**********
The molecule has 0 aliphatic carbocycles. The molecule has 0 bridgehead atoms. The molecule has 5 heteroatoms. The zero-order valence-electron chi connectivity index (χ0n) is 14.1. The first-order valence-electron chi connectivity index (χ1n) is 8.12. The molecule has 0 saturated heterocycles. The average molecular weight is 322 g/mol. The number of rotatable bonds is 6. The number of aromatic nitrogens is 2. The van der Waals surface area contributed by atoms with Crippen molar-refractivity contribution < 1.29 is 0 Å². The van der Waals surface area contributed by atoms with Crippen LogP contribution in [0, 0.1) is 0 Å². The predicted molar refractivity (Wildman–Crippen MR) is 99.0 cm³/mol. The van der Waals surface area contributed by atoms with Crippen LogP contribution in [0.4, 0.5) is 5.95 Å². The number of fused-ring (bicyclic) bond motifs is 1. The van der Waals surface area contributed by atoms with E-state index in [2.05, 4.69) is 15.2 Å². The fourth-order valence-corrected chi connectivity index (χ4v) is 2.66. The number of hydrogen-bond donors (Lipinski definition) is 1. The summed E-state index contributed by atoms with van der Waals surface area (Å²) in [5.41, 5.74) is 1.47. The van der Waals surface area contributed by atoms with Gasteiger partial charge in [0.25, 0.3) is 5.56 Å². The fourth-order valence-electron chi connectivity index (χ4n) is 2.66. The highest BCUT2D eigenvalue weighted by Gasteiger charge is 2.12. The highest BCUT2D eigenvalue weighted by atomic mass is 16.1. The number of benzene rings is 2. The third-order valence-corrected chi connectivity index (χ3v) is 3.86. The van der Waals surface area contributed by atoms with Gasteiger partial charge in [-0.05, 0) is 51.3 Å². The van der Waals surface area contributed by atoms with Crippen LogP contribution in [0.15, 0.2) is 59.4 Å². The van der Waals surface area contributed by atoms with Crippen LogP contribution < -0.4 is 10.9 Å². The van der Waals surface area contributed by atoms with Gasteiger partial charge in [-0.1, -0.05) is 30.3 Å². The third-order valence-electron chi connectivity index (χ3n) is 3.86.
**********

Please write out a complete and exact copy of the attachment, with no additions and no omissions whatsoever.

The molecule has 0 aliphatic carbocycles. The molecule has 0 bridgehead atoms. The molecule has 5 heteroatoms. The zero-order valence-electron chi connectivity index (χ0n) is 14.1. The first-order valence-electron chi connectivity index (χ1n) is 8.12. The molecule has 0 saturated heterocycles. The average molecular weight is 322 g/mol. The number of rotatable bonds is 6. The number of aromatic nitrogens is 2. The van der Waals surface area contributed by atoms with Crippen molar-refractivity contribution < 1.29 is 0 Å². The van der Waals surface area contributed by atoms with Crippen LogP contribution in [0, 0.1) is 0 Å². The predicted molar refractivity (Wildman–Crippen MR) is 99.0 cm³/mol. The van der Waals surface area contributed by atoms with Crippen LogP contribution in [0.4, 0.5) is 5.95 Å². The number of fused-ring (bicyclic) bond motifs is 1. The van der Waals surface area contributed by atoms with E-state index in [2.05, 4.69) is 15.2 Å². The fourth-order valence-corrected chi connectivity index (χ4v) is 2.66. The number of hydrogen-bond donors (Lipinski definition) is 1. The summed E-state index contributed by atoms with van der Waals surface area (Å²) in [5.41, 5.74) is 1.47. The van der Waals surface area contributed by atoms with Gasteiger partial charge in [0.25, 0.3) is 5.56 Å². The fourth-order valence-electron chi connectivity index (χ4n) is 2.66. The highest BCUT2D eigenvalue weighted by Gasteiger charge is 2.12. The highest BCUT2D eigenvalue weighted by atomic mass is 16.1. The number of benzene rings is 2. The third-order valence-corrected chi connectivity index (χ3v) is 3.86. The van der Waals surface area contributed by atoms with Gasteiger partial charge in [-0.05, 0) is 51.3 Å². The van der Waals surface area contributed by atoms with Crippen LogP contribution in [0.15, 0.2) is 59.4 Å². The van der Waals surface area contributed by atoms with Crippen LogP contribution < -0.4 is 10.9 Å². The van der Waals surface area contributed by atoms with Gasteiger partial charge in [-0.1, -0.05) is 30.3 Å². The third-order valence-electron chi connectivity index (χ3n) is 3.86.